Courtney Howard is a LAFCA, OFCS and AWFJ member, as well as a Rotten Tomatometer-approved film critic. Her work has been published on Variety, She Knows and Awards Circuit.
Courtney Howard // Film Critic
Pixar has been gifting us with tales of unlikely friendships for about 20 years. From TOY STORY’s Buzz and Woody, to UP’s Carl and Russell, to most recently with INSIDE OUT’s Joy and Sadness, they’ve created somewhat of a gold standard with their offerings. Now comes director Peter Sohn’s THE GOOD DINOSAUR’s Arlo and Spot. While the pair aren’t nearly as indelible as those who’ve come before, their playground and the pioneering animators and technology that helped create it are what make the film truly remarkable.
Our tale begins with the premise that 65 million years ago, an asteroid missed Earth, sparing the dinosaurs from extinction. Millions of years later, on the plains of middle America, apatosaurus Arlo (Raymond Ochoa) is born to Poppa Henry (Jeffrey Wright) and Momma (Frances MacDormand). Similar to Nemo in FINDING NEMO, he’s not like his brother and sister; he’s gawky, awkward on his knock-kneed legs, and terrified of just about everything. Via foreshadowing from Arlo’s dad about how, if he’s ever lost, “the river will guide you home,” and life lessons about earning “your mark doing something bigger than yourself,” and getting “through fear to see the beauty on the other side,” it’s clear this will all funnel into Arlo’s heroes journey. And sure enough it does, when tragedy strikes and he’s swept far away from home with only a cave child nicknamed Spot (Jack Bright) as his sidekick.
Sohn’s aesthetics are incomparable. It’s astounding how far technology has developed since many of the studio’s early works. From the way wind blows the leaves, to water in the nearby stream, to the way puffy white clouds roll by, the film’s photo-realistic backgrounds occasionally look like concept paintings. It’s easy to get swept away in these sweeping vistas. Sohn utilizes scale and scope, making this the most cinematic film Pixar has done to date. Textures like Arlo’s rubbery skin and Spot’s wild hair pop and beguile. It provides an interesting juxtaposition, considering the characters who populate this re-imagined world are drawn more in line with a traditional animated cartoon.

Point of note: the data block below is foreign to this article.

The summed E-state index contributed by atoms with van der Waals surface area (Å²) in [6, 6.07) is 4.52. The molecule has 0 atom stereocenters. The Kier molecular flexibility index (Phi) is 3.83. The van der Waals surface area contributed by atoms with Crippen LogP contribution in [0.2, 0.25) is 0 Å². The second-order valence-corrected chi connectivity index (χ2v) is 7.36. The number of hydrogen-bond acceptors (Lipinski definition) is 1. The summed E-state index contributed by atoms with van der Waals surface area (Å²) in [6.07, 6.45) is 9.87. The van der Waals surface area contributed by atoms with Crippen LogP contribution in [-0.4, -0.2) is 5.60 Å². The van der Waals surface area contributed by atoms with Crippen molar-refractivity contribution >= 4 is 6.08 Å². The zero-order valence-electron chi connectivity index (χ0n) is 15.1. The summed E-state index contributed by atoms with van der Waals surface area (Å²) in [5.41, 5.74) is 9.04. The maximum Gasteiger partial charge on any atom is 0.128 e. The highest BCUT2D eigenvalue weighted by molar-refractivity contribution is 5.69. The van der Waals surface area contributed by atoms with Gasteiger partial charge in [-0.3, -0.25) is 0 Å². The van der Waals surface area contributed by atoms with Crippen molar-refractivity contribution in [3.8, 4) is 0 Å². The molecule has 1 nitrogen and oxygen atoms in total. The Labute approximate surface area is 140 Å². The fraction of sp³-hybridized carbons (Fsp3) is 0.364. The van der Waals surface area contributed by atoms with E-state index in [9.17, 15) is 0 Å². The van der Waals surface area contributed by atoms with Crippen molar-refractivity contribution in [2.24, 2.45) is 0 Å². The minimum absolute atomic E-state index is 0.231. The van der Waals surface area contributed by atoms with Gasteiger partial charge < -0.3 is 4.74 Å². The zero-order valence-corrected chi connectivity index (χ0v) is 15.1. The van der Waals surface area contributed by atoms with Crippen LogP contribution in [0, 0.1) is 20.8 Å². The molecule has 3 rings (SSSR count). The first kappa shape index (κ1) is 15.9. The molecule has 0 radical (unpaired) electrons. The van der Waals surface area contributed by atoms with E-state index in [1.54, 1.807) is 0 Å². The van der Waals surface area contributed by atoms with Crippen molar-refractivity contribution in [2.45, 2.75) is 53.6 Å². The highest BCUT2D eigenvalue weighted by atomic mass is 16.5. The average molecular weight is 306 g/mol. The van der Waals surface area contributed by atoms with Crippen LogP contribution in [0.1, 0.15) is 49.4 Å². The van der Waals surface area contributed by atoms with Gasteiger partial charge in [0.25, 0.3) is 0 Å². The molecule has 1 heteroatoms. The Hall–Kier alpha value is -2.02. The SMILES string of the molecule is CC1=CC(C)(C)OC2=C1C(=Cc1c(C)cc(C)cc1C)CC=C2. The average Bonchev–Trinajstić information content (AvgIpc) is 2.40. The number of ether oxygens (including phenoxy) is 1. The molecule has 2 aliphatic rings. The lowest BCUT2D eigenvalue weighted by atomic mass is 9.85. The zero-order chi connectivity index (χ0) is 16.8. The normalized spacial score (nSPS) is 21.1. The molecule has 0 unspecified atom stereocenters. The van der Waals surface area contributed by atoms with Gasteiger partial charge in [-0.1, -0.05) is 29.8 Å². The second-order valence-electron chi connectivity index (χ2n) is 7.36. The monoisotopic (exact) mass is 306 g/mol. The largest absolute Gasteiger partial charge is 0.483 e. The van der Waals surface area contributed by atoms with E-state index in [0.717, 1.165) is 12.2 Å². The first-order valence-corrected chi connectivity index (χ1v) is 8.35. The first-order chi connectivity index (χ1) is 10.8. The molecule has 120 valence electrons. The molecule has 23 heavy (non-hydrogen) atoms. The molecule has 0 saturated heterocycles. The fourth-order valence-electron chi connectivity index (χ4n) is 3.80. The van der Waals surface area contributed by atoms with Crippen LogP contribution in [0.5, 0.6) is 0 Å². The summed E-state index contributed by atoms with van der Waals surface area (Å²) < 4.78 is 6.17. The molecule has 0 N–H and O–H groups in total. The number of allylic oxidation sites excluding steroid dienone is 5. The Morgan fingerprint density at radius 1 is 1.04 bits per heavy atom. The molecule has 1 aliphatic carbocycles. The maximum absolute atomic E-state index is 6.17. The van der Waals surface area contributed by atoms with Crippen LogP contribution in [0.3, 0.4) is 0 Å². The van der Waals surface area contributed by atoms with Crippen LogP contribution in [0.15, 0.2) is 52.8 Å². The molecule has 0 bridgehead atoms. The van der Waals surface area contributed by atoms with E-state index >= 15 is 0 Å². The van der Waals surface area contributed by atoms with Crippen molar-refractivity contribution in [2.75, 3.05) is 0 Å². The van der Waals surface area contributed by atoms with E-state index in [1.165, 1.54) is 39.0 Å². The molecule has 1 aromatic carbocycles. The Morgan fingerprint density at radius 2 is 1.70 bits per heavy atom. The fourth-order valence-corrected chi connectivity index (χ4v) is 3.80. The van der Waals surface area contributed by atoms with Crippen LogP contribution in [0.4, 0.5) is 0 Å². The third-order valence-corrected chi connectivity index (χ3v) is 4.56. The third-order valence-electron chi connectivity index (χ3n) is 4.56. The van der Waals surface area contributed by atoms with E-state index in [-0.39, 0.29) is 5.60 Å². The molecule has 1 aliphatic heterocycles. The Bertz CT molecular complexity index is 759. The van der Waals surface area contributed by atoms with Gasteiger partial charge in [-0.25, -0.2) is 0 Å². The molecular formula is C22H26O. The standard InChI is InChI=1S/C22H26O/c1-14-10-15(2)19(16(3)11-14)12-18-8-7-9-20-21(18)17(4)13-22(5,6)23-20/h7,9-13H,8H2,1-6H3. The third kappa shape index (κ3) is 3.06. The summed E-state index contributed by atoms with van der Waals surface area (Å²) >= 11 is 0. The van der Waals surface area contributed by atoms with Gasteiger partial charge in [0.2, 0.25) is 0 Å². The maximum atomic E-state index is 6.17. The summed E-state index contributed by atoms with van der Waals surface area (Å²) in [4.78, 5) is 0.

With all the breathtaking scenery on display, it’s disappointing that Meg LaFeuve’s screenplay doesn’t reinvent the wheel too. She, and the four other “story by” credited writers, play around with familiar elements from films past. Though they spin a clever twist on the traditional “boy and his dog” story, making Arlo “the boy” and human Spot “the dog” who therapeutically gets him through major obstacles, they utilize things we’ve seen before. It feels heavily influenced by THE LAND BEFORE TIME courtesy of Arlo’s journey to find his mom after becoming lost. Instead of THE LION KING’s stampede, it’s the flood of rushing water that claims dad’s life. There’s even a MIDNIGHT RUN-esque aspect to it, where the enemies become friends during the road trip. Like most road trip films, this is populated with colorful characters – the standout being Forrest Woodbush (voiced by Sohn), an eccentric, offbeat Styracosaurus who rolls with a hilarious gaggle of creatures.
When we dig deeper, there are other slightly problematic elements. It’s heart is in the right place, but the film seems to be teaching kids to become fearless and independent which, to me, seems reckless. Yes, kids, there are legitimate things in this world you should fear. It’s not until late in the second act during a campfire chat with Butch (Sam Elliot) and his kids Nash (A.J. Buckley) and Ramsey (Anna Paquin) where it’s corrected: fear is what keeps you safe. The sentiment that you must deal with your trauma or it will keep coming back is commendable. However, the way it’s handled here is clumsy. Like a girl getting her ears pierced at the mall, Spot keeps distracting Arlo in a way to guide him through fear. And when he’s finally forced to confront it during the third act, it’s for a convoluted reason – a reason that’s uncharacteristic and inauthentic to a compassionate creature like Arlo. Why can’t his journey just be about getting home and forgoing a needless conflict?
Nevertheless, THE GOOD DINOSAUR still ranks high above Pixar’s mediocre (A BUG’S LIFE) and terrible films (BRAVE, CARS 2). There ought to be asterisk next to “Good,” stipulating that in terms of the animation, it’s not just good – it’s revolutionary, breathtaking and boundary-pushing.
THE GOOD DINOSAUR opens on November 25.